Will the Supreme Court uphold our right to truthiness?


Stephen Colbert is credited with coining the term “truthiness.” (Scott Gries/PictureGroup)

Lying about someone running for office is condemnable, but should it be illegal?

That’s a question the Supreme Court may answer this year in a case, Susan B. Anthony List v. Driehaus, over whether Ohio has the right to ban making knowingly false charges against a political candidate. About a third of the states have these laws, according to our own Robert Barnes. But defenders of the First Amendment say it stifles necessary free speech. And, on Friday, the libertarian Cato Institute joined forces with political satirist P.J. O’Rourke to file a brief—with its fair share of intentionally outrageous lies—asking the court to overturn the law. First, here’s Barnes explaining the case at hand:

The dispute in the political speech case arises from the campaign of former congressman Steve Driehaus (D-Ohio) for reelection in 2010 and his vote in favor of the Affordable Care Act. The Susan B. Anthony List wanted to erect a billboard stating: “Shame on Steve Driehaus! Driehaus voted FOR taxpayer-funded abortion.”

Driehaus filed a complaint with the Ohio Elections Commission, saying such a claim would violate state law making it a crime to “post, publish, circulate, distribute, or otherwise disseminate a false statement concerning a candidate, either knowing the same to be false or with reckless disregard for whether it was false or not, if the statement is designed to promote the election, nomination, or defeat of the candidate.”

Driehaus contended that the group’s statement was false because the health-care law required that abortion be paid for by a separate account funded solely by enrollees, even though insurers of low-income families would be subsidized with federal dollars.

Cato’s amicus brief argues that the Ohio ban is an overreach and should be stricken. (Also, that they, “their counsel, family members, and pets have all won the Congressional Medal of Honor.”) Assertions based on belief rather than logic—i.e. “truthiness”—are a key part of political discourse, they argue.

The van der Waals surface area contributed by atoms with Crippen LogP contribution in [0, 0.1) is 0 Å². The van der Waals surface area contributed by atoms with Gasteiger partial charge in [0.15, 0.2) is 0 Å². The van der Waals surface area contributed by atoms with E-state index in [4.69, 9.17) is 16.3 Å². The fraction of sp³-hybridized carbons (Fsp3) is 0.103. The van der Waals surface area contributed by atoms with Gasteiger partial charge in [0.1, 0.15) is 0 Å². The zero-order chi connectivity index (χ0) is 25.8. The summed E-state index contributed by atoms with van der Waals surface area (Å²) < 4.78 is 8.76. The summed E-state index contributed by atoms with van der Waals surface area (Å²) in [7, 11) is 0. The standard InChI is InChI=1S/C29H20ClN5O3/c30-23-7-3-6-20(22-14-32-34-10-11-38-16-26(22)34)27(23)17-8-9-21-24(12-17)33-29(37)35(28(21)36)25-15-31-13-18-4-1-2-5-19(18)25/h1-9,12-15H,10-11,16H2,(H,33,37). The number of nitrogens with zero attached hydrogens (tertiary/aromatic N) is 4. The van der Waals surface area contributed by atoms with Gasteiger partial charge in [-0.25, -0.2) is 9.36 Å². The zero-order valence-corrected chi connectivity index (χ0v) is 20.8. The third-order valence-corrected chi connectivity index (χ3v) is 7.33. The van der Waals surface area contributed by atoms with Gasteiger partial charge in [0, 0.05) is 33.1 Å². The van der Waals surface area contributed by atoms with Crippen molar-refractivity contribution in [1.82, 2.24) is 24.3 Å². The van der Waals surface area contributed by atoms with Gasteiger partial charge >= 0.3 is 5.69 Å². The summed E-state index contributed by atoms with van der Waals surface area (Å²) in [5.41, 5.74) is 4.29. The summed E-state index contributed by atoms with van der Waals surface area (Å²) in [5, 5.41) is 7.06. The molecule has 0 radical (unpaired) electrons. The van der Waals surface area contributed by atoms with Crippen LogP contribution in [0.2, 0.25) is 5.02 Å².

Everybody knows that the economy is better off under [Republican/Democratic] presidents—who control it directly with big levers in the Oval Office— and that:

President Obama is a Muslim.
President Obama is a Communist.
President Obama was born in Kenya.
Nearly half of Americans pay no taxes.
One percent of Americans control 99 percent of the world’s wealth.
Obamacare will create death panels.
Republicans oppose immigration reform because they’re racists.
The Supreme Court is a purely political body that is evangelically [liberal/conservative].

All of the above statements could be considered “truthy,” yet all contribute to our political discourse.

Outlandish assertions, they argue, can force honest answers: “Inflammatory, insulting, and satirical speech is more likely to produce a response.” And existing laws governing defamation should suffice and judging the veracity of a claim can be tricky, they say.

“We shouldn’t have the election regulation authorities doing something else and at the end of the day anything that’s short of defamation should be fair game,” says Cato senior fellow Ilya Shapiro.

Deceit can serve its own purpose—it draws attention both to the truth and the character of the liar.

“The impeachment of President Clinton was not based on any sexual activities he might have engaged in with Monica Lewinsky, but over the attempt to cover it up. Similarly, President Nixon’s resignation was prompted by his obfuscations rather than his orchestration of a third-rate burglary,” they write.

The brief is short, engaging and unusual. It’s not often that Supreme Court briefs call Democrats “pinko-communist flag-burners” or Republicans “hateful, assault-weapon-wielding maniacs.”

Read more:

Our news story on the case

Cato’s brief

Niraj Chokshi reports for GovBeat, The Post's state and local policy blog.
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Niraj Chokshi · March 5